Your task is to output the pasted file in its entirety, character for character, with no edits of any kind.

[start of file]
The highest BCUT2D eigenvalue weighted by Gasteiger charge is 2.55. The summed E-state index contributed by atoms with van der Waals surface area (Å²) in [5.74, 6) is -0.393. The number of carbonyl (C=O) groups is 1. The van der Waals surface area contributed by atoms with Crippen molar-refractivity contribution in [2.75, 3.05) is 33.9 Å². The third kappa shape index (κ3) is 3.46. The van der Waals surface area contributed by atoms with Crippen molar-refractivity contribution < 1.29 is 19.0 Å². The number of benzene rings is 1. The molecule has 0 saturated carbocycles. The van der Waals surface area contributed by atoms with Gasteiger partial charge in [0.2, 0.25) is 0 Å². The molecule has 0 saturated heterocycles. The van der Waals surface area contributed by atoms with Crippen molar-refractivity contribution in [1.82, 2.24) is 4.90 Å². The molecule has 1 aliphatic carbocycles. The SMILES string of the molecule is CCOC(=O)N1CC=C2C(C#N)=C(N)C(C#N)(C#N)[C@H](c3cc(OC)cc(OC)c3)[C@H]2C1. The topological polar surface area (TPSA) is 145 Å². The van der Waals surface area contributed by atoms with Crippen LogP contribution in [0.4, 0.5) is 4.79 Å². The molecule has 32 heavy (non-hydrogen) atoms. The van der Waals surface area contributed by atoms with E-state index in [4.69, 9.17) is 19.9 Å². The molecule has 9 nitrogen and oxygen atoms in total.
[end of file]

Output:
The highest BCUT2D eigenvalue weighted by Gasteiger charge is 2.55. The summed E-state index contributed by atoms with van der Waals surface area (Å²) in [5.74, 6) is -0.393. The number of carbonyl (C=O) groups is 1. The van der Waals surface area contributed by atoms with Crippen molar-refractivity contribution in [2.75, 3.05) is 33.9 Å². The third kappa shape index (κ3) is 3.46. The van der Waals surface area contributed by atoms with Crippen molar-refractivity contribution < 1.29 is 19.0 Å². The number of benzene rings is 1. The molecule has 0 saturated carbocycles. The van der Waals surface area contributed by atoms with Gasteiger partial charge in [0.2, 0.25) is 0 Å². The molecule has 0 saturated heterocycles. The van der Waals surface area contributed by atoms with Crippen molar-refractivity contribution in [1.82, 2.24) is 4.90 Å². The molecule has 1 aliphatic carbocycles. The SMILES string of the molecule is CCOC(=O)N1CC=C2C(C#N)=C(N)C(C#N)(C#N)[C@H](c3cc(OC)cc(OC)c3)[C@H]2C1. The topological polar surface area (TPSA) is 145 Å². The van der Waals surface area contributed by atoms with Crippen LogP contribution in [0.4, 0.5) is 4.79 Å². The molecule has 32 heavy (non-hydrogen) atoms. The van der Waals surface area contributed by atoms with E-state index in [4.69, 9.17) is 19.9 Å². The molecule has 9 nitrogen and oxygen atoms in total.